POLITICS: President Biden launches his re-election bid, spotlighting his success in shepherding the biggest-ever U.S. climate spending package through Congress, but he will have to win over environmentalists who aren’t pleased with his failure to halt new fossil fuel extraction. (E&E News, Inside Climate News)

• The Biden administration’s proposed power plant emissions rules risk the re-election prospects of Democrats in fossil fuel-dependent states, while a Republican could overturn the regulations if President Biden doesn’t win a second term. (Politico)
• Democrats look to boost awareness of the Inflation Reduction Act’s benefits during the 2024 campaign cycle, especially as Republican-voting states stand to gain the most from the law. (Axios, Bloomberg)

GRID: Utilities have successfully pushed for laws in 12 states that give them first rights to build interstate transmission projects despite concerns from critics that it will stifle the market and increase costs for customers. (Inside Climate News)

COAL: An Appalachian coal company’s 2019 bankruptcy spotlights how coal companies use the practice to shed their environmental obligations, leaving behind polluting mines. (Mountain State Spotlight/ProPublica)

• General Motors will stop producing the Chevrolet Bolt — one of the U.S.’s cheapest electric vehicle models — this year to free up factory space for bigger, more expensive and more popular electric trucks. (E&E News)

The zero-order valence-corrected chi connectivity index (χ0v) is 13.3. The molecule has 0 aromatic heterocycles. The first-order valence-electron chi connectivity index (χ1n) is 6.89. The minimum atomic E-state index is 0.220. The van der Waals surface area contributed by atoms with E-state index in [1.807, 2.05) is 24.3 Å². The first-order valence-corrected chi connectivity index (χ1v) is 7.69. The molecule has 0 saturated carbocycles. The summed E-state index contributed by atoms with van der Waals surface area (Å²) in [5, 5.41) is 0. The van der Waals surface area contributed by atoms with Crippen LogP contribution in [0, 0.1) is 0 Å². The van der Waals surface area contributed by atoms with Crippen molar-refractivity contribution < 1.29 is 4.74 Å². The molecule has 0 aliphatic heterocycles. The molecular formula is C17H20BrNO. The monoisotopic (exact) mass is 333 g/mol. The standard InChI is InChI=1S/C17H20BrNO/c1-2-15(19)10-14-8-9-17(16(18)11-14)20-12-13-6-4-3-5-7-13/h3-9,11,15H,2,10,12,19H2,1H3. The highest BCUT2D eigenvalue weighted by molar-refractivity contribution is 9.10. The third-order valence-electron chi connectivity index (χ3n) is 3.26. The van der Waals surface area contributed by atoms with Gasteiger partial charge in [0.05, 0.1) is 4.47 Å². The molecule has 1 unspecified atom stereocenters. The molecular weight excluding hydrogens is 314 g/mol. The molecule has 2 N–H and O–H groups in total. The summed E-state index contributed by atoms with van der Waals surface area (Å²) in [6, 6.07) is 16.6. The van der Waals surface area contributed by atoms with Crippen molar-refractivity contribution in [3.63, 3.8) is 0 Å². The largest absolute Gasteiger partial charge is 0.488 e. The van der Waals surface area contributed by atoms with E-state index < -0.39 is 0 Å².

• New electric vehicle rebates are expected to become available in Massachusetts in early summer, some nine months after lawmakers passed a bill calling for the incentives’ immediate implementation. (Energy News Network)

EMISSIONS: The U.S. EPA’s proposed power plant emissions rules reportedly have different standards for lower-capacity gas and coal facilities, meaning they probably won’t have to install carbon capture to meet the regulations’ emissions goals. (E&E News)

• Educational institutions in Louisiana and elsewhere scramble to train workers for offshore wind after a researcher projected the industry will need more than 44,000 workers by 2030 and nearly 33,000 additional workers in supporting jobs. (Floodlight/The Lens/Louisiana Illuminator)
• Federal ocean energy officials take a first step toward bringing offshore wind projects to the Gulf of Maine with a new call for information to understand commercial interest and public sentiment. (Offshore Wind BIZ)

CLIMATE: A U.S. EPA report links warming temperatures with achievement declines and more emergency room visits among children. (The Hill)

OIL & GAS: Colorado’s attorney general urges the Biden administration to revoke its approval of a proposed Utah oil railway that could send trainloads of crude along the state’s waterways. (Colorado Newsline)   

SOLAR: Observers say California solar installers must expand into distributed battery storage to survive under the state’s new net metering policy. (Canary Media)

ELECTRIFICATION: Airbnb launches new incentives to help Massachusetts owners make energy efficient home improvements and install heat pumps. (Canary Media)

FINANCE: Major U.S. and European venture capital firms partner to make sure startups they back adopt net-zero goals and meet them as their operations grow. (Axios)

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Kathryn brings her extensive editorial background to the Energy News Network team, where she oversees the early-morning production of ENN’s five email digest newsletters as well as distribution of ENN’s original journalism with other media outlets. From documenting chronic illness’ effect on college students to following the inner workings of Congress, Kathryn has built a broad experience in her more than five years working at major publications including The Week Magazine. Kathryn holds a Bachelor of Science in magazine journalism and information management and technology from Syracuse University.